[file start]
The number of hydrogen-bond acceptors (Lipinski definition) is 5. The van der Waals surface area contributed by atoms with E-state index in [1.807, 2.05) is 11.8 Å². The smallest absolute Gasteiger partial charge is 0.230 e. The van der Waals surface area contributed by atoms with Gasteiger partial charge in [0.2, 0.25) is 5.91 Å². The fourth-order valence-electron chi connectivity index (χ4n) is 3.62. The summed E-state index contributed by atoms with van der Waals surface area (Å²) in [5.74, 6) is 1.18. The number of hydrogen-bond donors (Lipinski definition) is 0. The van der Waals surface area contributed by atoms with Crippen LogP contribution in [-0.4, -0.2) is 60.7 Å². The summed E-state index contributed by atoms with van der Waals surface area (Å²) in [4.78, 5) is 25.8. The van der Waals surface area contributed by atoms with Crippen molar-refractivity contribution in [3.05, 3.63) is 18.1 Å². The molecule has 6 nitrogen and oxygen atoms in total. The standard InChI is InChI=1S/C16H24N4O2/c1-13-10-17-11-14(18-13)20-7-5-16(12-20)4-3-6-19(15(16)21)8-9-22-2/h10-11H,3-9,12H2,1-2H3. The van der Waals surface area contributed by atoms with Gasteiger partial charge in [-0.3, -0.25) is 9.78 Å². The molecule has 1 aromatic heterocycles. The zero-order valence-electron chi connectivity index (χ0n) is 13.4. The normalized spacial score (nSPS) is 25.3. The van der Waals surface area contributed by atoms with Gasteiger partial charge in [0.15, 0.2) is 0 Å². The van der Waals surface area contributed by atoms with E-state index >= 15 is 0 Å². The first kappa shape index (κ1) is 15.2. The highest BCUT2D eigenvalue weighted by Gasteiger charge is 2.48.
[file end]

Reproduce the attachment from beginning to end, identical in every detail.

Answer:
The number of hydrogen-bond acceptors (Lipinski definition) is 5. The van der Waals surface area contributed by atoms with E-state index in [1.807, 2.05) is 11.8 Å². The smallest absolute Gasteiger partial charge is 0.230 e. The van der Waals surface area contributed by atoms with Gasteiger partial charge in [0.2, 0.25) is 5.91 Å². The fourth-order valence-electron chi connectivity index (χ4n) is 3.62. The summed E-state index contributed by atoms with van der Waals surface area (Å²) in [5.74, 6) is 1.18. The number of hydrogen-bond donors (Lipinski definition) is 0. The van der Waals surface area contributed by atoms with Crippen LogP contribution in [-0.4, -0.2) is 60.7 Å². The summed E-state index contributed by atoms with van der Waals surface area (Å²) in [4.78, 5) is 25.8. The van der Waals surface area contributed by atoms with Crippen molar-refractivity contribution in [3.05, 3.63) is 18.1 Å². The molecule has 6 nitrogen and oxygen atoms in total. The standard InChI is InChI=1S/C16H24N4O2/c1-13-10-17-11-14(18-13)20-7-5-16(12-20)4-3-6-19(15(16)21)8-9-22-2/h10-11H,3-9,12H2,1-2H3. The van der Waals surface area contributed by atoms with Gasteiger partial charge in [-0.3, -0.25) is 9.78 Å². The molecule has 1 aromatic heterocycles. The zero-order valence-electron chi connectivity index (χ0n) is 13.4. The normalized spacial score (nSPS) is 25.3. The van der Waals surface area contributed by atoms with Gasteiger partial charge in [0.15, 0.2) is 0 Å². The van der Waals surface area contributed by atoms with E-state index >= 15 is 0 Å². The first kappa shape index (κ1) is 15.2. The highest BCUT2D eigenvalue weighted by Gasteiger charge is 2.48.